PROMOTION AND ADVERTISEMENT - PowerPoint PPT Presentation

Loading...

PPT – PROMOTION AND ADVERTISEMENT PowerPoint presentation | free to download - id: 778994-NWVjY



Loading


The Adobe Flash plugin is needed to view this content

Get the plugin now

View by Category
About This Presentation
Title:

PROMOTION AND ADVERTISEMENT

Description:

PROMOTION AND ADVERTISEMENT Created by Jude Asongwe – PowerPoint PPT presentation

Number of Views:72
Avg rating:3.0/5.0
Slides: 53
Provided by: aart154
Learn more at: http://judeasongwe.blog.com
Category:

less

Write a Comment
User Comments (0)
Transcript and Presenter's Notes

Title: PROMOTION AND ADVERTISEMENT


1
PROMOTION AND ADVERTISEMENT
2
PROMOTION AND ADVERTISEMENT LEARNING OBJECTIVES
  • By the end of this module you should be able to
  • Understand the meaning of sales promotion and the
    various sales promotion tools that businesses use
    in consumer and industrial markets.
  • Explain the importance of promotion
  • Explain the above and below the line promotion
    mix
  • Discuss the advantages and disadvantages of the
    various media used in advertisement

3
  • The importance of the Customer

4
  • Why do people communicate in Business
  • To build relationships internally and externally
    with individuals and groups
  • To give specific instructions to others on a
    range of business matters, both procedural and
    strategic.
  • To disseminate information on a range of
    corporate matters such as the mission statement,
    policy issues or, in the case of the external
    market, on price changes or new promotional
    initiatives
  • To share ideas and values on work-related issues
    or procedural tasks
  • To negotiate matters of policy as a joint venture
    or merger
  • To discuss or negotiate on personal or
    professional matters such as remuneration and
    other higher and lower level hygiene factors
  • To motivate, interest and stimulate employees for
    commitment and loyalty to the firm
  • To create an awareness of the organization, its
    products or services and persuade the external
    market, for example, to make a purchase decision
    or to request further information
  • To receive feedback in order to monitor whether
    the communication was understood and the reaction
    of the recipient to the message.

5
  • ADVERTISEMENT
  • Advertisement
  • Definition This is any paid form of non-personal
  • presentation and promotion of ideas, goods or
  • services by an identified sponsor

6
Advertisement
  • Forms of Advertising and their advantages and
    disadvantages
  • 1. Television
  • Advantages - Can reach millions of people all
    over the country and images can be seen.
  • Disadvantages - Very expensive
  • 2. Radio
  • Advantages - Cheaper than T.V, can be used to
    reach certain listeners
  • Disadvantages - Sound only (no images), smaller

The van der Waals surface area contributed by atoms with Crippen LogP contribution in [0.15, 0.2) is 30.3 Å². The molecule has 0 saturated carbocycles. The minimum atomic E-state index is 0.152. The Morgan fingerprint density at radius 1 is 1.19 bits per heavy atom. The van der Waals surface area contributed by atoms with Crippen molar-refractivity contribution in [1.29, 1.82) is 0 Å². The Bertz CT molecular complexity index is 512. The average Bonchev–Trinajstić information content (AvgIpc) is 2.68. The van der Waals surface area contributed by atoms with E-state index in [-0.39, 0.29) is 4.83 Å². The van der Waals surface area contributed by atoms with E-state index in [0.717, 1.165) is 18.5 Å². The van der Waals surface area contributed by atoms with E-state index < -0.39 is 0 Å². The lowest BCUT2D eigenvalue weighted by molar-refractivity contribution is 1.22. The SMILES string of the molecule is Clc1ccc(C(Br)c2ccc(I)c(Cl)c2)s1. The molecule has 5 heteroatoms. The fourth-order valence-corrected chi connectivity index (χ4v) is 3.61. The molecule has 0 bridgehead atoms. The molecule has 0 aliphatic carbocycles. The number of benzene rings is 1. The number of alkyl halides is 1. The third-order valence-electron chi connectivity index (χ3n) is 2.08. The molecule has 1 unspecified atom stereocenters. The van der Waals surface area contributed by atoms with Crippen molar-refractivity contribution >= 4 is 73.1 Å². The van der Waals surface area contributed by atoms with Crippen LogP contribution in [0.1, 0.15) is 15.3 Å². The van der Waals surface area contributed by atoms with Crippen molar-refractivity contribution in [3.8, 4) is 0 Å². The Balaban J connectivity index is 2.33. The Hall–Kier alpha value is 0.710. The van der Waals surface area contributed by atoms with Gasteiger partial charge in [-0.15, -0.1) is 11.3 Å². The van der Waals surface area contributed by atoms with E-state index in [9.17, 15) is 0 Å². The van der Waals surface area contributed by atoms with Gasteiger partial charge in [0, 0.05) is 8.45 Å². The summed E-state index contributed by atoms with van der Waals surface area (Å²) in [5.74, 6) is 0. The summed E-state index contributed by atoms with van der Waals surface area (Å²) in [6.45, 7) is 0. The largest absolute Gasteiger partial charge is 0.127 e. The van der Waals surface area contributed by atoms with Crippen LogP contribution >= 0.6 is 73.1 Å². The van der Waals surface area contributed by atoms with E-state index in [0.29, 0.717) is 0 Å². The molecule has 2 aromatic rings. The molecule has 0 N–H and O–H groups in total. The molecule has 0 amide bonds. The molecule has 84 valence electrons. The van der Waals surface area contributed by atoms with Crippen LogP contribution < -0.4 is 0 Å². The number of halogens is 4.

audiences
  • 3. Newspapers and Magazines
  • Advantages - A lot of information is known about
    the people who read certain papers
  • Disadvantages - Often not in color and are static
    and silent
  • 4 Yellow Pages
  • Advantages Target wider audience.
  • Disadvantages - A lot of your competitors are on
    the same page you are

7
Advertisement
  • Cinema
  • Advantages - Very high visual and sound effect,
    captive audience
  • Disadvantages - Are relatively expensive
  • 6. Outdoor Posters, flyers and Billboards
  • Advantages - High visual impact for a long time
    and will be seen by a lot of different people
  • Disadvantages - Are only seen for a few seconds
    by drivers and are vulnerable to weather and
    graffiti
  • 7. Leaflets and Junk mail Advantages - Cheap to
    produce and distribute
  • Disadvantages - Are easy to ignore
  • 8. Telephone
  • Advantages - Direct to customer, interactive,
    receive instant feed back.
  • Disadvantages - makes some customer feel their
    privacy has been violated, sometimes has negative
    results.
  • 9. Internet/websites
  • Advantages - High visual impact, interactive and
    can link directly to buying the product, is
    relatively cheap
  • Disadvantages - There is a lot of competition so
    getting peoples attention may be difficult needs
    to be continually updated and can become
    expensive

8
ADVERTISEMENT AND PROMOTION
Businesses need to advertise for the following
four main reasons To raise customer awareness.
To remind customers about existing facilities.
To persuade customers to switch from rival
businesses. To improve and maintain the image of
the business. The ultimate aim of these points
is to attract more customers. The places our
business will advertise from depends on three
things Its audience. The size of their market.
The size of their advertising budget.
9
ADVERTISMENT
  • Main Advertising Decisions

Advertising strategy
Media decision
Objectives setting
Campaign evaluation
Message decision
Budget decisions
Communication Impact Sales impact
Reach, frequency, Impact Main media
types Specific media vehicles Media timing

Message strategy
Affordable approach